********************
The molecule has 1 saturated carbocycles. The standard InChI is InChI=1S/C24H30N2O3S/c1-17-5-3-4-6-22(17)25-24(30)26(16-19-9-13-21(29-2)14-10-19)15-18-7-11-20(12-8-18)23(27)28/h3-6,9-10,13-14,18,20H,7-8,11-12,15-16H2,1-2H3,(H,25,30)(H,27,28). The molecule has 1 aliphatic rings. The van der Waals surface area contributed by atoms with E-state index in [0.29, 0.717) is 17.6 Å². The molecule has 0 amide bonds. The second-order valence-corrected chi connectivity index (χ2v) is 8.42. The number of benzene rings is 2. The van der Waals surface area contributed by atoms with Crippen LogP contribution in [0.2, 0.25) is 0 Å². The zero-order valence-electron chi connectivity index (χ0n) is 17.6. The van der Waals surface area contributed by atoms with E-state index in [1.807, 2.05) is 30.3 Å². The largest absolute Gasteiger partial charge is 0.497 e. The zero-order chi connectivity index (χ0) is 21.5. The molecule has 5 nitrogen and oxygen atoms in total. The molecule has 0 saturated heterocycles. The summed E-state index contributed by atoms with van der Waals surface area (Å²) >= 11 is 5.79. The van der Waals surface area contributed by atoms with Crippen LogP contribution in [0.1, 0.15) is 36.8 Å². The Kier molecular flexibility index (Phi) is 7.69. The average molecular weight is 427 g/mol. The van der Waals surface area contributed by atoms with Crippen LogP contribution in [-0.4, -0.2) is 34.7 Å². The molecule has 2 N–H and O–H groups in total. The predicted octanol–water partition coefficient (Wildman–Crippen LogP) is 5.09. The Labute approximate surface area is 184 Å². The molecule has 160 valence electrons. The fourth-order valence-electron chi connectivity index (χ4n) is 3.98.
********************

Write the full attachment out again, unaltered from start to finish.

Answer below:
The molecule has 1 saturated carbocycles. The standard InChI is InChI=1S/C24H30N2O3S/c1-17-5-3-4-6-22(17)25-24(30)26(16-19-9-13-21(29-2)14-10-19)15-18-7-11-20(12-8-18)23(27)28/h3-6,9-10,13-14,18,20H,7-8,11-12,15-16H2,1-2H3,(H,25,30)(H,27,28). The molecule has 1 aliphatic rings. The van der Waals surface area contributed by atoms with E-state index in [0.29, 0.717) is 17.6 Å². The molecule has 0 amide bonds. The second-order valence-corrected chi connectivity index (χ2v) is 8.42. The number of benzene rings is 2. The van der Waals surface area contributed by atoms with Crippen LogP contribution in [0.2, 0.25) is 0 Å². The zero-order valence-electron chi connectivity index (χ0n) is 17.6. The van der Waals surface area contributed by atoms with E-state index in [1.807, 2.05) is 30.3 Å². The largest absolute Gasteiger partial charge is 0.497 e. The zero-order chi connectivity index (χ0) is 21.5. The molecule has 5 nitrogen and oxygen atoms in total. The molecule has 0 saturated heterocycles. The summed E-state index contributed by atoms with van der Waals surface area (Å²) >= 11 is 5.79. The van der Waals surface area contributed by atoms with Crippen LogP contribution in [0.1, 0.15) is 36.8 Å². The Kier molecular flexibility index (Phi) is 7.69. The average molecular weight is 427 g/mol. The van der Waals surface area contributed by atoms with Crippen LogP contribution in [-0.4, -0.2) is 34.7 Å². The molecule has 2 N–H and O–H groups in total. The predicted octanol–water partition coefficient (Wildman–Crippen LogP) is 5.09. The Labute approximate surface area is 184 Å². The molecule has 160 valence electrons. The fourth-order valence-electron chi connectivity index (χ4n) is 3.98.